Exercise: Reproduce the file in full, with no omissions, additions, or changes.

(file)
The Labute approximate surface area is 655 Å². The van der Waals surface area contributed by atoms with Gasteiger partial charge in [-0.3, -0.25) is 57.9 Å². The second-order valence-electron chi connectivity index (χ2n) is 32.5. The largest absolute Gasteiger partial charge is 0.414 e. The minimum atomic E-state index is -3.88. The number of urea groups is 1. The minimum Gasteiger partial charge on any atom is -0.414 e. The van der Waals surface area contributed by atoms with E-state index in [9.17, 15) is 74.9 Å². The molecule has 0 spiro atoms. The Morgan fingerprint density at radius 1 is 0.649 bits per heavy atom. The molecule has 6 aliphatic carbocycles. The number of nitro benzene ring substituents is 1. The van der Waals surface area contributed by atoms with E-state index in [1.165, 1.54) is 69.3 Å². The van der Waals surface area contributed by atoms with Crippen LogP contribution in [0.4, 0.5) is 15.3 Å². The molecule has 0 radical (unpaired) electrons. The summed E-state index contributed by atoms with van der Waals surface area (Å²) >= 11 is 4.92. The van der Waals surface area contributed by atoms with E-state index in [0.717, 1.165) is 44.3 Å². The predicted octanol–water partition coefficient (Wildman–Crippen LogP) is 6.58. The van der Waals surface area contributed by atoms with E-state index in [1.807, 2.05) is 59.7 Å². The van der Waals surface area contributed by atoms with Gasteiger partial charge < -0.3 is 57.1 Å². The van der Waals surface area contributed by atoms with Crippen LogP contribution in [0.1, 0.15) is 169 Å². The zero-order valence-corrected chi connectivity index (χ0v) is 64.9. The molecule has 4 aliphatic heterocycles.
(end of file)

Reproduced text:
The Labute approximate surface area is 655 Å². The van der Waals surface area contributed by atoms with Gasteiger partial charge in [-0.3, -0.25) is 57.9 Å². The second-order valence-electron chi connectivity index (χ2n) is 32.5. The largest absolute Gasteiger partial charge is 0.414 e. The minimum atomic E-state index is -3.88. The number of urea groups is 1. The minimum Gasteiger partial charge on any atom is -0.414 e. The van der Waals surface area contributed by atoms with E-state index in [9.17, 15) is 74.9 Å². The molecule has 0 spiro atoms. The Morgan fingerprint density at radius 1 is 0.649 bits per heavy atom. The molecule has 6 aliphatic carbocycles. The number of nitro benzene ring substituents is 1. The van der Waals surface area contributed by atoms with E-state index in [1.165, 1.54) is 69.3 Å². The van der Waals surface area contributed by atoms with Crippen LogP contribution in [0.4, 0.5) is 15.3 Å². The molecule has 0 radical (unpaired) electrons. The summed E-state index contributed by atoms with van der Waals surface area (Å²) >= 11 is 4.92. The van der Waals surface area contributed by atoms with E-state index in [0.717, 1.165) is 44.3 Å². The predicted octanol–water partition coefficient (Wildman–Crippen LogP) is 6.58. The van der Waals surface area contributed by atoms with E-state index in [1.807, 2.05) is 59.7 Å². The van der Waals surface area contributed by atoms with Gasteiger partial charge < -0.3 is 57.1 Å². The van der Waals surface area contributed by atoms with Crippen LogP contribution in [0.1, 0.15) is 169 Å². The zero-order valence-corrected chi connectivity index (χ0v) is 64.9. The molecule has 4 aliphatic heterocycles.